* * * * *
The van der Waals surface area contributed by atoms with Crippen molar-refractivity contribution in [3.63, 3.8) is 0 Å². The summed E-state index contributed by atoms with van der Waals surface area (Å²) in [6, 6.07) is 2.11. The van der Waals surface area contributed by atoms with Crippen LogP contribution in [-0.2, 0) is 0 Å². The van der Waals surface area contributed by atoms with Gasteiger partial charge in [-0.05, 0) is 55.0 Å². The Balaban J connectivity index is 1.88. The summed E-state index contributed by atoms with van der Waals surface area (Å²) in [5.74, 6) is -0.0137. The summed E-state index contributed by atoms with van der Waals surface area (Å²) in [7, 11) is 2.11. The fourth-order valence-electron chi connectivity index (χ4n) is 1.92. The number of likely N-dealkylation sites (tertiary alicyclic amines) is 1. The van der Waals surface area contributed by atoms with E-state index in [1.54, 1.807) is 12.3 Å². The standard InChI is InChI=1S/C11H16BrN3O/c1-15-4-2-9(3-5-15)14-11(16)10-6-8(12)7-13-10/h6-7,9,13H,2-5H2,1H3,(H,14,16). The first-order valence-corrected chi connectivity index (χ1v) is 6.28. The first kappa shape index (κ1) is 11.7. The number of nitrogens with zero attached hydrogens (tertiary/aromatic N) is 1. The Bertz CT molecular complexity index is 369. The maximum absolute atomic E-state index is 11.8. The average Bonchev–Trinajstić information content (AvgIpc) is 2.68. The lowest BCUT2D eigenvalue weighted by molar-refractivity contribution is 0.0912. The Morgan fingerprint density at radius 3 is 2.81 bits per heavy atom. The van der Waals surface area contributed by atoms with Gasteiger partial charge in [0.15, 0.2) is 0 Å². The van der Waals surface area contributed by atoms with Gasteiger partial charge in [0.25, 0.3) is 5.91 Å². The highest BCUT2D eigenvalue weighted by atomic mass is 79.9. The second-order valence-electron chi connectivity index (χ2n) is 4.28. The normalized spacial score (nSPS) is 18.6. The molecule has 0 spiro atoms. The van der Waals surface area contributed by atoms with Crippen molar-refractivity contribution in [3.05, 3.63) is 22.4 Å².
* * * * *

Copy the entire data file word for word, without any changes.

The van der Waals surface area contributed by atoms with Crippen molar-refractivity contribution in [3.63, 3.8) is 0 Å². The summed E-state index contributed by atoms with van der Waals surface area (Å²) in [6, 6.07) is 2.11. The van der Waals surface area contributed by atoms with Crippen LogP contribution in [-0.2, 0) is 0 Å². The van der Waals surface area contributed by atoms with Gasteiger partial charge in [-0.05, 0) is 55.0 Å². The Balaban J connectivity index is 1.88. The summed E-state index contributed by atoms with van der Waals surface area (Å²) in [5.74, 6) is -0.0137. The summed E-state index contributed by atoms with van der Waals surface area (Å²) in [7, 11) is 2.11. The fourth-order valence-electron chi connectivity index (χ4n) is 1.92. The number of likely N-dealkylation sites (tertiary alicyclic amines) is 1. The van der Waals surface area contributed by atoms with E-state index in [1.54, 1.807) is 12.3 Å². The standard InChI is InChI=1S/C11H16BrN3O/c1-15-4-2-9(3-5-15)14-11(16)10-6-8(12)7-13-10/h6-7,9,13H,2-5H2,1H3,(H,14,16). The first-order valence-corrected chi connectivity index (χ1v) is 6.28. The first kappa shape index (κ1) is 11.7. The number of nitrogens with zero attached hydrogens (tertiary/aromatic N) is 1. The Bertz CT molecular complexity index is 369. The maximum absolute atomic E-state index is 11.8. The average Bonchev–Trinajstić information content (AvgIpc) is 2.68. The lowest BCUT2D eigenvalue weighted by molar-refractivity contribution is 0.0912. The Morgan fingerprint density at radius 3 is 2.81 bits per heavy atom. The van der Waals surface area contributed by atoms with Gasteiger partial charge in [0.15, 0.2) is 0 Å². The van der Waals surface area contributed by atoms with Gasteiger partial charge in [0.25, 0.3) is 5.91 Å². The highest BCUT2D eigenvalue weighted by atomic mass is 79.9. The second-order valence-electron chi connectivity index (χ2n) is 4.28. The normalized spacial score (nSPS) is 18.6. The molecule has 0 spiro atoms. The van der Waals surface area contributed by atoms with Crippen molar-refractivity contribution in [3.05, 3.63) is 22.4 Å².